Throughout the first half, things occasionally looked hopeful for the Terriers, which were taking part in their first contest in over a week. After all, the Wolfpack only held a 33-28 advantage at the halftime break. Just like every other game this season, Mike Young's squad had a certain air of confidence and an impressive work ethic to back it up.
Would it, however, be enough to top N.C. State, an ACC power that had already dispatched eight other teams, and in a severely hostile territory, for the 'Pack hadn't lost a 'heritage game,' as it was called, in Reynolds Coliseum since they ceased regular play there nearly fifteen years ago?
For a second there, it looked as if it would. Then, it looked like it wouldn't. So, how did the Terriers tip the scoreboard in their favor? It certainly seemed as if it wouldn't happen.
After all the fighting throughout the second half to get back into the game, Wofford had whittled the Wolfpack's lead down to a minuscule margin, and even took a brief lead at one point.
The final portion of the matchup was decidedly back-and-forth, and the Terriers took a 55-54 lead when Justin Gordon found himself free for a layup when his defender broke away to double-team Spencer Collins. With only 1.9 seconds remaining on the clock, the air in the historic arena became tense, and both schools' fan bases collectively held their breath in antagonizing anticipation of the Wolfpack's final shot.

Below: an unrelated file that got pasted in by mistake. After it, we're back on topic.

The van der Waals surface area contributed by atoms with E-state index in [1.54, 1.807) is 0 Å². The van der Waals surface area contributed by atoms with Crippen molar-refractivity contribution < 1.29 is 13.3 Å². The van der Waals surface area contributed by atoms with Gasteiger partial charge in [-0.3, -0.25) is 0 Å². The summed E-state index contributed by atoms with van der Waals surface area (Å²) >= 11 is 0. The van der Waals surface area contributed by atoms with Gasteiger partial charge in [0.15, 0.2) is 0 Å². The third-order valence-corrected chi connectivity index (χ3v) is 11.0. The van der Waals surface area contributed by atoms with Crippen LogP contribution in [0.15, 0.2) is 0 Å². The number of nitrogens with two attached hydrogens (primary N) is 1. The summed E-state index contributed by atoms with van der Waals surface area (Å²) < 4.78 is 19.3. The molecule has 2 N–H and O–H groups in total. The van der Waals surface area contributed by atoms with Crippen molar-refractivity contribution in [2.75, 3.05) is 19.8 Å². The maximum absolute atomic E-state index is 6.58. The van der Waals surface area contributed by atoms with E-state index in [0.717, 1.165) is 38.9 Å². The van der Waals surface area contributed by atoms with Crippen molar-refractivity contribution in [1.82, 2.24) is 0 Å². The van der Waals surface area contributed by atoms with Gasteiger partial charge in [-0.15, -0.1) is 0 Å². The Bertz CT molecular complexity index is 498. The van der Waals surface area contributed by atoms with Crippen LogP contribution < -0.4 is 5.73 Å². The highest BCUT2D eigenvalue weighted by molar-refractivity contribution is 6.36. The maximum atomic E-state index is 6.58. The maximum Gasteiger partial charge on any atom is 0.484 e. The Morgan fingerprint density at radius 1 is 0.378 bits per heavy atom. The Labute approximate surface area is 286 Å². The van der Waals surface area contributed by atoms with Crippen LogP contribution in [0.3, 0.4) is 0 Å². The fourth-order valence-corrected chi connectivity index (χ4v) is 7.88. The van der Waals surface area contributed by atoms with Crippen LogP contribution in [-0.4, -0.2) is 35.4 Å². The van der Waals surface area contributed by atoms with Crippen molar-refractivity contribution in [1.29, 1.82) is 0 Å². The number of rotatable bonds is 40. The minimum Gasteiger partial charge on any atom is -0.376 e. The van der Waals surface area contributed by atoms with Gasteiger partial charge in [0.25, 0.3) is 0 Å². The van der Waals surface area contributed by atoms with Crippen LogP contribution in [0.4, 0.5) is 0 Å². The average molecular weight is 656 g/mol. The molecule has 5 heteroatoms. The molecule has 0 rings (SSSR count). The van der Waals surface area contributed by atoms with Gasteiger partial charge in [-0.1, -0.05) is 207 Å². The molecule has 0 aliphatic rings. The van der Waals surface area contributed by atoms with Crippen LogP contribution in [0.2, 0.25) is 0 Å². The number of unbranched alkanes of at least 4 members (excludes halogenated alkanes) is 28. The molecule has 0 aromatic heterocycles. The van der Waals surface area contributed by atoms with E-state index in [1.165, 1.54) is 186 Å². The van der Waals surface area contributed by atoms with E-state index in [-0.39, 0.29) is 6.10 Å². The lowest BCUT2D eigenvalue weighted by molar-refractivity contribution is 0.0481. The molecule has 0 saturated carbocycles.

Trevor Lacey received the in-bounds pass and proceeded to make his way across the length of the court, throwing up a shot as the buzzer sounded. It swished through the net, and Wolfpack nation exploded. The television broadcast's on-screen scoreboard pertly read, N.C. State 56, Wofford 55 - Final.
Grief at the apparent heart-breaker couldn't be curbed, even if the referees were to extensively review the game-winning basket and overturn it. Wait, what?
Yes, that's what happened. Replays showed the ball departing from Lacey's grasp about a tenth of a second too late. Wofford had won. They had defeated the 'Pack for the first time since 1934.
It took a while for it to sink in. A once-in-a-lifetime triumph can only be achieved in a crazed, once-in-a-lifetime fashion, right?
For Mike Young's Terriers, though, you might just want to expect it a little more often.